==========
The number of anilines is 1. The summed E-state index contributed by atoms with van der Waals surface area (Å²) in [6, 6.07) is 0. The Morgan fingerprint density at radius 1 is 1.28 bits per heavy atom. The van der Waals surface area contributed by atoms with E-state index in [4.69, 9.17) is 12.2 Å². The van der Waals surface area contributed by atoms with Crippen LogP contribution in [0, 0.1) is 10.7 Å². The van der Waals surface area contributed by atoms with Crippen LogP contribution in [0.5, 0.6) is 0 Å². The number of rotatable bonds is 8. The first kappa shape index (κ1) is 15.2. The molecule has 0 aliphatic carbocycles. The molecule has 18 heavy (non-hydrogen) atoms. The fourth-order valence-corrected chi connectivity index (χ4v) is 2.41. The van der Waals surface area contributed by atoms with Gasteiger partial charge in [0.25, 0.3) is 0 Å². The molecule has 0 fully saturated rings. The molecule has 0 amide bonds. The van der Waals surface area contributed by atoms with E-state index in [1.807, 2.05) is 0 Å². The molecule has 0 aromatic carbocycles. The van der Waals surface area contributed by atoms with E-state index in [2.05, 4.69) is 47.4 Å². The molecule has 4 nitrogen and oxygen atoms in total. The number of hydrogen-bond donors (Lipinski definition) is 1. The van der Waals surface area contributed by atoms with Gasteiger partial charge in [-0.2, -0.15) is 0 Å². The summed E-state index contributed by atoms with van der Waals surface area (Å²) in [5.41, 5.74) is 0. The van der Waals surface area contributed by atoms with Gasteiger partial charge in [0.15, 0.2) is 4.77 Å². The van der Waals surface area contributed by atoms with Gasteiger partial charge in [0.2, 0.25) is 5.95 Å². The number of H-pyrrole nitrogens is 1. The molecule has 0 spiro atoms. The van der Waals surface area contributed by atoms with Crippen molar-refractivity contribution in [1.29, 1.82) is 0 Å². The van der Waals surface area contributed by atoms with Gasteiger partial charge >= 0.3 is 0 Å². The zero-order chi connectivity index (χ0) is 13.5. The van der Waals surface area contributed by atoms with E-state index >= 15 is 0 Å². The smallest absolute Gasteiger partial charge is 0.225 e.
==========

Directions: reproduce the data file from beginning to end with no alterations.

The number of anilines is 1. The summed E-state index contributed by atoms with van der Waals surface area (Å²) in [6, 6.07) is 0. The Morgan fingerprint density at radius 1 is 1.28 bits per heavy atom. The van der Waals surface area contributed by atoms with E-state index in [4.69, 9.17) is 12.2 Å². The van der Waals surface area contributed by atoms with Crippen LogP contribution in [0, 0.1) is 10.7 Å². The van der Waals surface area contributed by atoms with Crippen LogP contribution in [0.5, 0.6) is 0 Å². The number of rotatable bonds is 8. The first kappa shape index (κ1) is 15.2. The molecule has 0 aliphatic carbocycles. The molecule has 18 heavy (non-hydrogen) atoms. The fourth-order valence-corrected chi connectivity index (χ4v) is 2.41. The van der Waals surface area contributed by atoms with Gasteiger partial charge in [0.25, 0.3) is 0 Å². The molecule has 0 fully saturated rings. The molecule has 0 amide bonds. The van der Waals surface area contributed by atoms with E-state index in [1.807, 2.05) is 0 Å². The molecule has 0 aromatic carbocycles. The van der Waals surface area contributed by atoms with E-state index in [2.05, 4.69) is 47.4 Å². The molecule has 4 nitrogen and oxygen atoms in total. The number of hydrogen-bond donors (Lipinski definition) is 1. The van der Waals surface area contributed by atoms with Gasteiger partial charge in [-0.2, -0.15) is 0 Å². The summed E-state index contributed by atoms with van der Waals surface area (Å²) in [5.41, 5.74) is 0. The van der Waals surface area contributed by atoms with Gasteiger partial charge in [0.15, 0.2) is 4.77 Å². The van der Waals surface area contributed by atoms with Gasteiger partial charge in [0.2, 0.25) is 5.95 Å². The number of H-pyrrole nitrogens is 1. The molecule has 0 spiro atoms. The van der Waals surface area contributed by atoms with Crippen molar-refractivity contribution in [1.29, 1.82) is 0 Å². The van der Waals surface area contributed by atoms with Gasteiger partial charge >= 0.3 is 0 Å². The zero-order chi connectivity index (χ0) is 13.5. The van der Waals surface area contributed by atoms with E-state index >= 15 is 0 Å². The smallest absolute Gasteiger partial charge is 0.225 e.